Prenatal Screening: A Personal View

Paul Adeline (UK)

I am a person with learning disabilities, and I believe that any person with learning disabilities has the right to take part at a conference where doctors, surgeons, social workers, therapists and other professionals are talking about things which concern people with learning disabilities.

I am also worried that if organisers do not plan to include people with learning disabilities right from the start of planning for what is going to happen, organisations could be going against the spirit of the Human Rights Act.

In June 2003, a meeting was held by the International Downs Syndrome Screening Group at Regents College, London. The group was going to talk about screening for Downs Syndrome before the baby is born.

A number of people with Down's Syndrome wanted to present their perspective to the delegates and decided to put on a small demonstration in the grounds of Regents College. They then entered the lecture hall, and so disrupted the meeting. The police were called.

By the time the police had arrived, the conference organisers had agreed to let Anya Souza, 40, a woman with Down's Syndrome, speak to the delegates for 10 minutes.

The other people with Down's Syndrome were allowed to sit at the back of the hall.

These are some of the points Anya made:

I can't get rid of my Down's. But you can't get rid of my happiness. You can't get rid of the happiness I give others, either.

It's doctors that want to test pregnant women, and stop people like me being born.

Sometimes doctors want to sterilise us, prevent us from being born.

After the conference Anya told a Disability Now Extra reporter that she is against testing for Down's Syndrome, and that there should be more people with Down's Syndrome around.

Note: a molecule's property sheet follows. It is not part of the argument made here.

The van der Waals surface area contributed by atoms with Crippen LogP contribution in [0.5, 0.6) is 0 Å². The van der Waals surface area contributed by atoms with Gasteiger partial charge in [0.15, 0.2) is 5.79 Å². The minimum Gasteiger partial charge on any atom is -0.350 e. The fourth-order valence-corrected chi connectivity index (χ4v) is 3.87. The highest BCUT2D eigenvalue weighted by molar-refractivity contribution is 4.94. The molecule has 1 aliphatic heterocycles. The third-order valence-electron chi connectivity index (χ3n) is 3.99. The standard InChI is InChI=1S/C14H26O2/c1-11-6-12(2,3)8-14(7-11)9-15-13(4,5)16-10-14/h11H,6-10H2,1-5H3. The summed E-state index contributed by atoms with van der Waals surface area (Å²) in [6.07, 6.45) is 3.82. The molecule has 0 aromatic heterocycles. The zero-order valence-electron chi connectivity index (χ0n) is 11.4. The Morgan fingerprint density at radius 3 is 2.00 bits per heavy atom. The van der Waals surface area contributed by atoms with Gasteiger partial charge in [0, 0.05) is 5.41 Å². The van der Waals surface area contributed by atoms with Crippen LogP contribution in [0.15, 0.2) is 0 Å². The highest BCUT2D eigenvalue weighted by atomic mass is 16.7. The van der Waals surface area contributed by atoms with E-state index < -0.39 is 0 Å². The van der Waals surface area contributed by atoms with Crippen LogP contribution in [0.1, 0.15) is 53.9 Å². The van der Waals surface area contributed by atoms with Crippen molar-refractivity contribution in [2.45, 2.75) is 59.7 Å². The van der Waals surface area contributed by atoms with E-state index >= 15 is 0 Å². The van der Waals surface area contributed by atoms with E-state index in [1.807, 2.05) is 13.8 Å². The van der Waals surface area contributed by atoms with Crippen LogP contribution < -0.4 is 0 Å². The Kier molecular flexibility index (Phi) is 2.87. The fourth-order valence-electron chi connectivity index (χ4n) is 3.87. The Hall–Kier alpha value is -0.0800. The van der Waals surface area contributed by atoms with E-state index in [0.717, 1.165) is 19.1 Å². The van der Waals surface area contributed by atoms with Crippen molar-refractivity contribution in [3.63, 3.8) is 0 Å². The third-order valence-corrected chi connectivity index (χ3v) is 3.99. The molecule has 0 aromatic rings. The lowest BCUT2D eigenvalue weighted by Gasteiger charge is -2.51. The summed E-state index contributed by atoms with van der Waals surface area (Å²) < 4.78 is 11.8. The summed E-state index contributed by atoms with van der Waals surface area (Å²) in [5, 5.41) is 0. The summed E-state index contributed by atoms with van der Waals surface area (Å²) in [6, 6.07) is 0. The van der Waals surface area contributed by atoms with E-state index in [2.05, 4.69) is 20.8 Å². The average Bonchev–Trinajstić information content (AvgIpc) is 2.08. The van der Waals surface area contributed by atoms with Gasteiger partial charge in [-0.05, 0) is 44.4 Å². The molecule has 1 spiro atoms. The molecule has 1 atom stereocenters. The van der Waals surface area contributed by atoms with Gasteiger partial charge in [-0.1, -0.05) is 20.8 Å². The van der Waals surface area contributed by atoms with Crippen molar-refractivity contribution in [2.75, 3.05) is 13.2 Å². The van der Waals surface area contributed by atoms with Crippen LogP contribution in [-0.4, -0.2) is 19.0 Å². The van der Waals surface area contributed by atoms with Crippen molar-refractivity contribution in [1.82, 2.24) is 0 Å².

Professor Howard Cuckle, a member of the International Down's Syndrome Screening Group's scientific committee agreed that the protesters had some good points, and he respected the rights of the protesters to express their views. He also said that the delegates were talking about "technical topics" and the conference was not the proper place for speakers to bring out personal matters. He said that they would have been entitled to attend the conference as paying delegates.

Professor Cuckle finished by saying that screening gives parents who might be expecting a child with Down's Syndrome enough information to decide if the pregnancy should carry on.

On the other hand, Anya thinks that young parents should know a lot more about what it's like to have a Down's Syndrome child before making a choice.

Anya points out that a Down's baby can give a lot of pleasure, and grow up to lead a full and happy life. It's important to give the baby lots of love, and attention, and a lot of support when he or she goes to school and in everyday life.

You can find out a great deal about Down's Syndrome from places like the Down's Syndrome Association, and get advice and support from other families who have children with Down's Syndrome.

This article was first published on the site in 2003. Reviewed in 2019, content continues to be relevant.  Paul Adeline died in March 2022 but his profound contribution to our understanding and awareness of intellectual disability over many years will be his lasting legacy.